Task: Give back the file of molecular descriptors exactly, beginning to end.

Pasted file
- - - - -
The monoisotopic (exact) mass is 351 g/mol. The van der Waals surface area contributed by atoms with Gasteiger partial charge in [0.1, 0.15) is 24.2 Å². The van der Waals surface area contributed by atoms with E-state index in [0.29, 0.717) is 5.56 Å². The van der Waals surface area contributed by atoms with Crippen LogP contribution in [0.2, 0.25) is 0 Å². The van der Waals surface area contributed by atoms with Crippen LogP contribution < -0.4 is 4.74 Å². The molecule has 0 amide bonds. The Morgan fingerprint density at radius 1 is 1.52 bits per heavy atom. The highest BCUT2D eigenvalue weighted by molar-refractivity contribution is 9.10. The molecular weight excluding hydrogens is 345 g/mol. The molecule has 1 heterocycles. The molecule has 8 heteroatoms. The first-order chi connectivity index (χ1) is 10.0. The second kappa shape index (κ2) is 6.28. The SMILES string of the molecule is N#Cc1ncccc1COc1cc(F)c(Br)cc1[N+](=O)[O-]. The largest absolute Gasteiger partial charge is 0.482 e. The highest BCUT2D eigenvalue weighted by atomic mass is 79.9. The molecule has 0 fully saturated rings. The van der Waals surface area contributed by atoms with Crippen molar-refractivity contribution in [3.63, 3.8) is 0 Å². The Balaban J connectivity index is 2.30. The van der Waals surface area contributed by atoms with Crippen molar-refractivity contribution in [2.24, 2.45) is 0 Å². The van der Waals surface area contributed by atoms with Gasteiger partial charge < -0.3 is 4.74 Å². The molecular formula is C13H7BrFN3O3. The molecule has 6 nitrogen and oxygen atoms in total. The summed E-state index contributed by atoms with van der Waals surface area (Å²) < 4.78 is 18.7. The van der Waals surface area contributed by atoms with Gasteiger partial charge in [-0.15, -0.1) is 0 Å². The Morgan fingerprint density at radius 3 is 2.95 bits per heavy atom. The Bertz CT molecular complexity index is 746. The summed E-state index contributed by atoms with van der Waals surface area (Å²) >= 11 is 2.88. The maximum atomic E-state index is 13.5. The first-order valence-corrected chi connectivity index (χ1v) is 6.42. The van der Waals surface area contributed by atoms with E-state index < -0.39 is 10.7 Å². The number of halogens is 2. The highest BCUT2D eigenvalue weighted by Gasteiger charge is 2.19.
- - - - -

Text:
The monoisotopic (exact) mass is 351 g/mol. The van der Waals surface area contributed by atoms with Gasteiger partial charge in [0.1, 0.15) is 24.2 Å². The van der Waals surface area contributed by atoms with E-state index in [0.29, 0.717) is 5.56 Å². The van der Waals surface area contributed by atoms with Crippen LogP contribution in [0.2, 0.25) is 0 Å². The van der Waals surface area contributed by atoms with Crippen LogP contribution < -0.4 is 4.74 Å². The molecule has 0 amide bonds. The Morgan fingerprint density at radius 1 is 1.52 bits per heavy atom. The highest BCUT2D eigenvalue weighted by molar-refractivity contribution is 9.10. The molecular weight excluding hydrogens is 345 g/mol. The molecule has 1 heterocycles. The molecule has 8 heteroatoms. The first-order chi connectivity index (χ1) is 10.0. The second kappa shape index (κ2) is 6.28. The SMILES string of the molecule is N#Cc1ncccc1COc1cc(F)c(Br)cc1[N+](=O)[O-]. The largest absolute Gasteiger partial charge is 0.482 e. The highest BCUT2D eigenvalue weighted by atomic mass is 79.9. The molecule has 0 fully saturated rings. The van der Waals surface area contributed by atoms with Crippen molar-refractivity contribution in [3.63, 3.8) is 0 Å². The Balaban J connectivity index is 2.30. The van der Waals surface area contributed by atoms with Crippen molar-refractivity contribution in [2.24, 2.45) is 0 Å². The van der Waals surface area contributed by atoms with Gasteiger partial charge < -0.3 is 4.74 Å². The molecular formula is C13H7BrFN3O3. The molecule has 6 nitrogen and oxygen atoms in total. The summed E-state index contributed by atoms with van der Waals surface area (Å²) < 4.78 is 18.7. The van der Waals surface area contributed by atoms with Gasteiger partial charge in [-0.15, -0.1) is 0 Å². The Morgan fingerprint density at radius 3 is 2.95 bits per heavy atom. The Bertz CT molecular complexity index is 746. The summed E-state index contributed by atoms with van der Waals surface area (Å²) >= 11 is 2.88. The maximum atomic E-state index is 13.5. The first-order valence-corrected chi connectivity index (χ1v) is 6.42. The van der Waals surface area contributed by atoms with E-state index < -0.39 is 10.7 Å². The number of halogens is 2. The highest BCUT2D eigenvalue weighted by Gasteiger charge is 2.19.